From Barbara Kingsolver's website:
"Born in the United States, reared in a series of provisional households in Mexico—from a coastal island jungle to 1930s Mexico City—Harrison Shepherd finds precarious shelter but no sense of home on his thrilling odyssey. Life is whatever he learns from housekeepers who put him to work in the kitchen, errands he runs in the streets, and one fateful day, by mixing plaster for famed Mexican muralist Diego Rivera. He discovers a passion for Aztec history and meets the exotic, imperious artist Frida Kahlo, who will become his lifelong friend. When he goes to work for Lev Trotsky, an exiled political leader fighting for his life, Shepherd inadvertently casts his lot with art and revolution, newspaper headlines and howling gossip, and a risk of terrible violence.
Meanwhile, to the north, the United States will soon be caught up in the internationalist goodwill of World War II. There in the land of his birth, Shepherd believes he might remake himself in America's hopeful image and claim a voice of his own. He finds support from an unlikely kindred soul, his stenographer, Mrs. Brown, who will be far more valuable to her employer than he could ever know. Through darkening years, political winds continue to toss him between north and south in a plot that turns many times on the unspeakable breach—the lacuna—between truth and public presumption."I read this book as part of Erin's Book Challenge for the category of a book by a favorite author. Barbara Kingsolver is one of my favorite authors. I really admire how she mixes her knowledge of science with beautiful words. I even wrote her a letter a few years ago, but never mailed it because I was embarrassed. Maybe I should give that another try...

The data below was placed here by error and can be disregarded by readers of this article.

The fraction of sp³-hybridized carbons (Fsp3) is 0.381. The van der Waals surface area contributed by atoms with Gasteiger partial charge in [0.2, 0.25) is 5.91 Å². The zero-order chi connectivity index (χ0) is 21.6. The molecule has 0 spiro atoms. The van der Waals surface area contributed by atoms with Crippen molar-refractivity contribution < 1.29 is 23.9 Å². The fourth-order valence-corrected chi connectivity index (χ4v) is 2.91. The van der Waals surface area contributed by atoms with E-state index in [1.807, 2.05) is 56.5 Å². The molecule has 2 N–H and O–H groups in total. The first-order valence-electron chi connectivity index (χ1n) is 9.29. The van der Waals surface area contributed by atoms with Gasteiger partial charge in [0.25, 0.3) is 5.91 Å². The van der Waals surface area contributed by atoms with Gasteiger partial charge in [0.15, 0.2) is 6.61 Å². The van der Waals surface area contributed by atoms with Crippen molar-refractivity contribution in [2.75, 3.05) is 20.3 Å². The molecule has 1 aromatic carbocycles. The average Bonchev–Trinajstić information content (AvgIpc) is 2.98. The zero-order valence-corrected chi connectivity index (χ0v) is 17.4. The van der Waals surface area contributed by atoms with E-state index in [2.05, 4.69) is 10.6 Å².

I loved this book. Reading it felt like talking to an old friend. Frida Kahlo and Diego Rivera are two artists that I admire and I have read a lot about their lives, so to meet them as characters in a book was a treat. I enjoyed every moment of this book and would definitely read it again and again!
5 out of 5 stars
Have you read this book? What did you think?